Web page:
Our Agricultural Playpen – the Grammar School Playing Field

We have repeatedly addressed the state of affairs in respect of our sports facilities in St Vincent and the Grenadines and there is now little reason to believe that anyone in authority is listening.
For all of the bravado of our political leadership of the government’s commitment to sport, the utilisation of the St Vincent and the Grenadines Grammar School Playing Field for the latest Agricultural Exhibition gives the lie to all of it.
Vincentians must have already lost count of the millions of dollars invested in the Grammar School Playing Field. We seem to be pouring money into a hideous ‘black hole’ without due consideration to the wastage that is taking place.
Like Arnos Vale # 2, the Grammar School Playing Field must be considered a regular plot of flat land for which, at any given point in time, the purpose could be changed without prior notice to anyone.
One can only conclude that in many respects as far as the authorities are concerned the St Vincent Grammar School Playing Field is little more than the nation’s Agricultural Play Pen.

Dialogue anyone?
We have been fed the nonsense that we are in a new political dispensation and that the ruling Unity Labour Party has committed itself to the sport development process in the first ever Youth Manifesto produced in this country and repeated in the second one as well.
We have also been told that we are living in a consultative democracy and that is supposed to mean that there is ongoing discourse between the government and the many stakeholders in the different aspects of life in St Vincent and the Grenadines.
What is the reality?
We are not really in anything remotely close to a consultative democracy and the leadership continues to make decisions at its own whims and fancies regardless of the consequences for others.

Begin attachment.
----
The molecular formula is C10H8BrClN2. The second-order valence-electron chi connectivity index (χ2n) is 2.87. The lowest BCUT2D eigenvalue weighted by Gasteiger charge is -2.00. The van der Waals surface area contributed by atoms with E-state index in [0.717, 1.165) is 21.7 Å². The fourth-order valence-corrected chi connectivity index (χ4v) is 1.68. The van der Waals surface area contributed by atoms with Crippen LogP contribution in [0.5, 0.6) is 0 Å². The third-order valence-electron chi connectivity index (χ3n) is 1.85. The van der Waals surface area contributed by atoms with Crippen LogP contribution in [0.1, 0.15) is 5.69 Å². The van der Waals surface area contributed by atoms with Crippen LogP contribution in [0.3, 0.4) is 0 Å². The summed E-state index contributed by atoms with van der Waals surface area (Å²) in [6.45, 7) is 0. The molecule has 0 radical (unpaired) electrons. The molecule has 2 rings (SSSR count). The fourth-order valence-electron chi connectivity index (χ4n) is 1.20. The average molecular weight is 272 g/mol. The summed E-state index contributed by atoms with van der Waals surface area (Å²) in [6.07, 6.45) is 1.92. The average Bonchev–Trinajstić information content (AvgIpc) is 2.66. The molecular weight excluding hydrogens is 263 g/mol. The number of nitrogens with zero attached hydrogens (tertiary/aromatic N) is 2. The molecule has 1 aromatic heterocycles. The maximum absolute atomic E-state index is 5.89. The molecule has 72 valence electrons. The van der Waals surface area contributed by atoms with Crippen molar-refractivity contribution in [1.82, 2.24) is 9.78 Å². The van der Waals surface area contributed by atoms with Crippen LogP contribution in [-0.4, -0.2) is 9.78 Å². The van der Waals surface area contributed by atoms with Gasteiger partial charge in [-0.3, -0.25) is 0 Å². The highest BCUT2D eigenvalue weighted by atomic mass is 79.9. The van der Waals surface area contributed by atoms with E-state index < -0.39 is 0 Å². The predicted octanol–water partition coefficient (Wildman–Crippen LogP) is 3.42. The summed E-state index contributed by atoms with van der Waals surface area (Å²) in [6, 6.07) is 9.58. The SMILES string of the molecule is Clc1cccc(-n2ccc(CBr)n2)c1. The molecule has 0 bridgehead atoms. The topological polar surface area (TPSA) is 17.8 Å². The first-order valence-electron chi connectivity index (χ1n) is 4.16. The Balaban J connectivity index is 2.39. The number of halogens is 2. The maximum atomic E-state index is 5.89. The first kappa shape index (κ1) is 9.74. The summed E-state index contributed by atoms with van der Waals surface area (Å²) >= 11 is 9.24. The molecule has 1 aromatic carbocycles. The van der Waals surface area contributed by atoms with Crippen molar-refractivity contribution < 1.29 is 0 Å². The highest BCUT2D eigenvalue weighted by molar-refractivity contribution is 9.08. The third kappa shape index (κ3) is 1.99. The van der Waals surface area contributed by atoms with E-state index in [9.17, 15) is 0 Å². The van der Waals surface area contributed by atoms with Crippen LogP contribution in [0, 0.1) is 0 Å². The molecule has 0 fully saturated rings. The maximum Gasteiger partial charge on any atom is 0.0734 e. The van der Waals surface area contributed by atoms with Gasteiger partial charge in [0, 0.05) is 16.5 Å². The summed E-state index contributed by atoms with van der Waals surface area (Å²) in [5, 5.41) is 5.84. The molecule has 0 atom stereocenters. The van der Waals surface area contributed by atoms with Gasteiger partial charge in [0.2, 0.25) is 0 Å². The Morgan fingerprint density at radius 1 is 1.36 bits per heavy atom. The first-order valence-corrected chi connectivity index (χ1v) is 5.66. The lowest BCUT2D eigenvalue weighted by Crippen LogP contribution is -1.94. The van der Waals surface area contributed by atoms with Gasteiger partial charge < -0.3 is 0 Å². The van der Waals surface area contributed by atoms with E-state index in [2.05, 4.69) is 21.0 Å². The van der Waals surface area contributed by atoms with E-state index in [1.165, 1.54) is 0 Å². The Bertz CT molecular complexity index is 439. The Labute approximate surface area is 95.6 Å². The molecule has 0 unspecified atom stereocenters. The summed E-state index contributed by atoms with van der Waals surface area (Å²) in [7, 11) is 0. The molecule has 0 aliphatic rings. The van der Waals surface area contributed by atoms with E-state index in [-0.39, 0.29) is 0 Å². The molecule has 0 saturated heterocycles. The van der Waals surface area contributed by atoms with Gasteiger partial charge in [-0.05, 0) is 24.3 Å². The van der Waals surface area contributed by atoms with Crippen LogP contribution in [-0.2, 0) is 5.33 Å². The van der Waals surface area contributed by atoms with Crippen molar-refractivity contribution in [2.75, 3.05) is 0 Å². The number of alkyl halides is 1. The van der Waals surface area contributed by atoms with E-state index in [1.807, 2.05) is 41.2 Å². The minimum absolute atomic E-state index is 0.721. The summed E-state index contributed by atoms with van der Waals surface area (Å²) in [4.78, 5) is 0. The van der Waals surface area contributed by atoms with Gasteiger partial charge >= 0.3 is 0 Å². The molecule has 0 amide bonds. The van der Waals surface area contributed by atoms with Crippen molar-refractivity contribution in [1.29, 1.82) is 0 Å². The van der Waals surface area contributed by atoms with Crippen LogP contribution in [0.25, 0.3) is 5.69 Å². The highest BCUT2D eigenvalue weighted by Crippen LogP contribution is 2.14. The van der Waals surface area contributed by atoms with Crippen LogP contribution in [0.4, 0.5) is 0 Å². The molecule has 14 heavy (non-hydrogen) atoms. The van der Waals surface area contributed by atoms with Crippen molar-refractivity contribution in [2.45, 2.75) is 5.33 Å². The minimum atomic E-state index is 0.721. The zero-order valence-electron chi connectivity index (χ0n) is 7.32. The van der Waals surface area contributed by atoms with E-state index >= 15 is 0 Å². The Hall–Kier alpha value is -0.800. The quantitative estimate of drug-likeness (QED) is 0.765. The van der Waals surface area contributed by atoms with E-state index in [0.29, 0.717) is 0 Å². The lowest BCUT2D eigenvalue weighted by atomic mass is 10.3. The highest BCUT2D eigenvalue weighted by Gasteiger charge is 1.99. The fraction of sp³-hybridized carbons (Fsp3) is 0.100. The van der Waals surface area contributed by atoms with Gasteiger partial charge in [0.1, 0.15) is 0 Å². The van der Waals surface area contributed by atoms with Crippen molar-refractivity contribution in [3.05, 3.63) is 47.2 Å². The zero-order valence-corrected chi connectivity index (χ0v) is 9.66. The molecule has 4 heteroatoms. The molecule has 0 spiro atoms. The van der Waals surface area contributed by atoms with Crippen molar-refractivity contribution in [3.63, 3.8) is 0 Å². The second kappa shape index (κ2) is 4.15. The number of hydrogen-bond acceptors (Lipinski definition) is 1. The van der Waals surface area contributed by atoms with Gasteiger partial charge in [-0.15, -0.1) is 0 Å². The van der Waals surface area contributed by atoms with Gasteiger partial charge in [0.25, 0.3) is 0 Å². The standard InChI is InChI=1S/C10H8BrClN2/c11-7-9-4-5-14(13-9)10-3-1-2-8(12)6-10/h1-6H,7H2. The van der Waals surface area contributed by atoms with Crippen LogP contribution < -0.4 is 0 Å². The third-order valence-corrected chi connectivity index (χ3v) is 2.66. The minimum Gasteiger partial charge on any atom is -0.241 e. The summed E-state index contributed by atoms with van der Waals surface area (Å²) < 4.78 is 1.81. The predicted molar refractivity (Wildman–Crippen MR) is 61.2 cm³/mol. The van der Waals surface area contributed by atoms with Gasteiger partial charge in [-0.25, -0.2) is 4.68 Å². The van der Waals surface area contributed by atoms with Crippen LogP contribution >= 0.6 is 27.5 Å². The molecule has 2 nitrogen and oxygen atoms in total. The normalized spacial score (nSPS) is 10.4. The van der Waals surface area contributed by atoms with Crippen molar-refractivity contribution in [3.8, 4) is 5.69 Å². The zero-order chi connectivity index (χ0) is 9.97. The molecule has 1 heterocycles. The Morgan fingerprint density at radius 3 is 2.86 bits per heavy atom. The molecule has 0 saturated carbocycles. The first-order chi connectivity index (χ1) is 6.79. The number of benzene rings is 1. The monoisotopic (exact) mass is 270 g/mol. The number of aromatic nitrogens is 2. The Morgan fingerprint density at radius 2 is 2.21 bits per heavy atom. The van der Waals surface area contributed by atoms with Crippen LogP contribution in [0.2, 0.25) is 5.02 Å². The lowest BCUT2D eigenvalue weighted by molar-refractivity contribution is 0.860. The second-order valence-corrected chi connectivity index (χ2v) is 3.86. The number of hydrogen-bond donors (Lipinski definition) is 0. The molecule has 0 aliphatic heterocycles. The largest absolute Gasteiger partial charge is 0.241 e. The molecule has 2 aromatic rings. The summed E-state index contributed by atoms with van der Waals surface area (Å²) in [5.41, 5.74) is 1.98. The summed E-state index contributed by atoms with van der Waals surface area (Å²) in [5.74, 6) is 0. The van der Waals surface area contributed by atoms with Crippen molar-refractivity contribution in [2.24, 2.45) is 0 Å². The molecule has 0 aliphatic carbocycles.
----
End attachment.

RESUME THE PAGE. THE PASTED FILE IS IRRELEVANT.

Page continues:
Sports administrators are hardly ever consulted when it comes to the location, design and utilisation of sports facilities in this country, for the most part. The authorities impose on themselves all wisdom and knowledge in respect of the requirements for our sports facilities only to provide the sportspeople with a woefully inadequate facility one occasion after another and no one seems bothered.
The decision to utilise the Grammar School Playing Field for the Agricultural Exhibition was not done in consultation with any of the sporting bodies that utilise this facility for a very wide variety of sporting activities. There were no discussions with the schools in the vicinity who also use the facility for the conduct of their physical education classes on an almost daily basis. The conclusion must be that the leadership does not perceive them as stakeholders in the Grammar School Playing Field.
It would have hurt no one in authority to take the time to dialogue with the stakeholders on this matter. Unfortunately, it appears that we live in a society where there are too many people clamouring to be ‘Chiefs’ and too few willing to be ‘Indians’.
Perhaps it is the government’s way of signalling to the aforementioned organisations and institutions that they are not of any significance in the broad scheme of things that is considered important to the national well being.
It is all a very pathetic state of affairs.